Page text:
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Navy makes robotic jellyfish with shape-memory muscles

If you haven’t noticed by now, we have a weakness for robotic animals. Especially when they are recruited for decidedly unnatural tasks like, er, spy research. Now a bunch of researchers from the University of Texas at Dallas’ Virginia Tech are now hard at work on the Robojelly which is funded by the US navy.

Made from silicone and other high-tech materials, the Robojelly takes its inspiration from real moon jellyfish in how it moves: it lets water into its bell, then closes the bell to push out water and jet it forward. What’s even more awesome: its artificial muscles are formed from a shape-memory alloy that bounces back to its original shape after being deformed. We aren’t sure what the navy plans to do with a jellyfish army, but apparently ‘surveillance and environmental monitoring’ are great career options for these creatures.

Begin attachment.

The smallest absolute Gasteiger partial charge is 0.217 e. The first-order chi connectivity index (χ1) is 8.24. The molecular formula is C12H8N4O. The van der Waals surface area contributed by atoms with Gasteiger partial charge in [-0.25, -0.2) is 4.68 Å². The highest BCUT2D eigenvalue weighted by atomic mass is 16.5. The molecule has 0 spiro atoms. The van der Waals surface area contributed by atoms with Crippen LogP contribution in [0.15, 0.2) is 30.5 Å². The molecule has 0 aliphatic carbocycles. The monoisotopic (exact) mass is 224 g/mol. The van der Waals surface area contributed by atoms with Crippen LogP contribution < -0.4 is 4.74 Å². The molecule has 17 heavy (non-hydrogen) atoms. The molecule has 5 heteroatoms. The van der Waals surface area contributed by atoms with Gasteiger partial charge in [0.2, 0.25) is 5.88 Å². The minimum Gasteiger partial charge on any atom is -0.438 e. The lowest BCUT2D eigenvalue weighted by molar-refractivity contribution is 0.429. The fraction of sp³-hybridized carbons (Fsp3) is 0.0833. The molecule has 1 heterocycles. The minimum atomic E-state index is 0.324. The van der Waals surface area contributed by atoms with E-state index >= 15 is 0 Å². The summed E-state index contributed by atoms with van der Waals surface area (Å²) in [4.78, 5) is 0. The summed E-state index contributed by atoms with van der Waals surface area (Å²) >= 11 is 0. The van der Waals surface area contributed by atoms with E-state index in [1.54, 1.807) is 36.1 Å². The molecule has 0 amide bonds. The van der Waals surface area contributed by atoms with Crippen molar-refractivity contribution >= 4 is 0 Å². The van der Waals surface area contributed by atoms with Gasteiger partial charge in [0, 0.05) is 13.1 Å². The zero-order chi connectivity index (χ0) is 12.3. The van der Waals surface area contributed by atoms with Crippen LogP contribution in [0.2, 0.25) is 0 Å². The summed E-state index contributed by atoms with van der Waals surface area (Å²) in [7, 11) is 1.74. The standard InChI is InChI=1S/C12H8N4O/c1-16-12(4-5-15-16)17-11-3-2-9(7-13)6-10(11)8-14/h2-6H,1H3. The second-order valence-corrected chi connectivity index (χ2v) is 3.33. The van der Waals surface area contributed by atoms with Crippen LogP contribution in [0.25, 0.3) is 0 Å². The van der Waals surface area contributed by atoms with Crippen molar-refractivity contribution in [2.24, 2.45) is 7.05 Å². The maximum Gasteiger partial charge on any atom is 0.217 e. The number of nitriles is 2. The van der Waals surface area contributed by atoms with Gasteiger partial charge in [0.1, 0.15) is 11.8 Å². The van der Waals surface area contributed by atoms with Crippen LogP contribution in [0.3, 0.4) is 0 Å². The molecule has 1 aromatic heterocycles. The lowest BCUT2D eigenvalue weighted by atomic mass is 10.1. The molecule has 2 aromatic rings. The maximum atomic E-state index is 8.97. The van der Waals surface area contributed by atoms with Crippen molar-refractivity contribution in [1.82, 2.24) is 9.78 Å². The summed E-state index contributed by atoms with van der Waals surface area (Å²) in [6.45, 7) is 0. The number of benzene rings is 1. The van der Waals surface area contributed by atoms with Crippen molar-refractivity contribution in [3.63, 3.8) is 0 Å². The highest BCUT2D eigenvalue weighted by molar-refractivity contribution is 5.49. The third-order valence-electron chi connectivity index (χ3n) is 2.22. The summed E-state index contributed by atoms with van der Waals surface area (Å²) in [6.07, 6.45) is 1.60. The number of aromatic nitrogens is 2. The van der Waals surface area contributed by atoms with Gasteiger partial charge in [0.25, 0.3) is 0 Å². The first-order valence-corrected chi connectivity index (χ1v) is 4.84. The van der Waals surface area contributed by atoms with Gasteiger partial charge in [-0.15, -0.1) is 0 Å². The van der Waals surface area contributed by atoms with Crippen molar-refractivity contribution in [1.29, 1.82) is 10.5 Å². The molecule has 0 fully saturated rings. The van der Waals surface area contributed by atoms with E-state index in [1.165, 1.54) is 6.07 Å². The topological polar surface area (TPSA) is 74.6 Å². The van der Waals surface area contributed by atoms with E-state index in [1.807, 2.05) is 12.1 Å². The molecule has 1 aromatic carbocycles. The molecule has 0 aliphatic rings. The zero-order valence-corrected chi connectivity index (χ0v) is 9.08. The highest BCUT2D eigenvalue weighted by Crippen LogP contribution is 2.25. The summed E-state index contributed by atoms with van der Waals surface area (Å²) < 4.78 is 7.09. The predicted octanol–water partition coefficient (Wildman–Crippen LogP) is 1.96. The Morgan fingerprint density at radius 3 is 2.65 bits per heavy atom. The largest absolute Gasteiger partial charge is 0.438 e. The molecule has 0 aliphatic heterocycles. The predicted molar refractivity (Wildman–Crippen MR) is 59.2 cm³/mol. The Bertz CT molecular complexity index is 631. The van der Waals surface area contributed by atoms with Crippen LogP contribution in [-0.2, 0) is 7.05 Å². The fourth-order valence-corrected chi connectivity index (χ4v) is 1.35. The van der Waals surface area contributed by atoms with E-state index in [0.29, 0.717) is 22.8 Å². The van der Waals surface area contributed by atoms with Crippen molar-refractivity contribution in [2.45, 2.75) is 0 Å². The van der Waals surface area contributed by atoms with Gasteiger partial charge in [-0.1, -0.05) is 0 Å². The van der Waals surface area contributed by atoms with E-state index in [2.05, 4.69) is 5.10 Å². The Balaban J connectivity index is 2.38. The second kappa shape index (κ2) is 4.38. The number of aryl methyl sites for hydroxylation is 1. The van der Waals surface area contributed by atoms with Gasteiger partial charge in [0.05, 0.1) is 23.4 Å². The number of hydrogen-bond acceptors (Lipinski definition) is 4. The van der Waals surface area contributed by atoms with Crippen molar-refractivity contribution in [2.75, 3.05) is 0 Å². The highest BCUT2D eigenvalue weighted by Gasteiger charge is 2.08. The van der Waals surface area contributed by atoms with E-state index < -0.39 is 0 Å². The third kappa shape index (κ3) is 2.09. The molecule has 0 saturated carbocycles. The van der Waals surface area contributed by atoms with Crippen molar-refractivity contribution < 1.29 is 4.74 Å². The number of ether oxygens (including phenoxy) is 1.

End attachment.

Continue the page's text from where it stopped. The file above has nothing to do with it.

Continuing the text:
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Low Lai Chow travels light and is working on exercising demons from her past. Find out more about her at lowlaichow.com.

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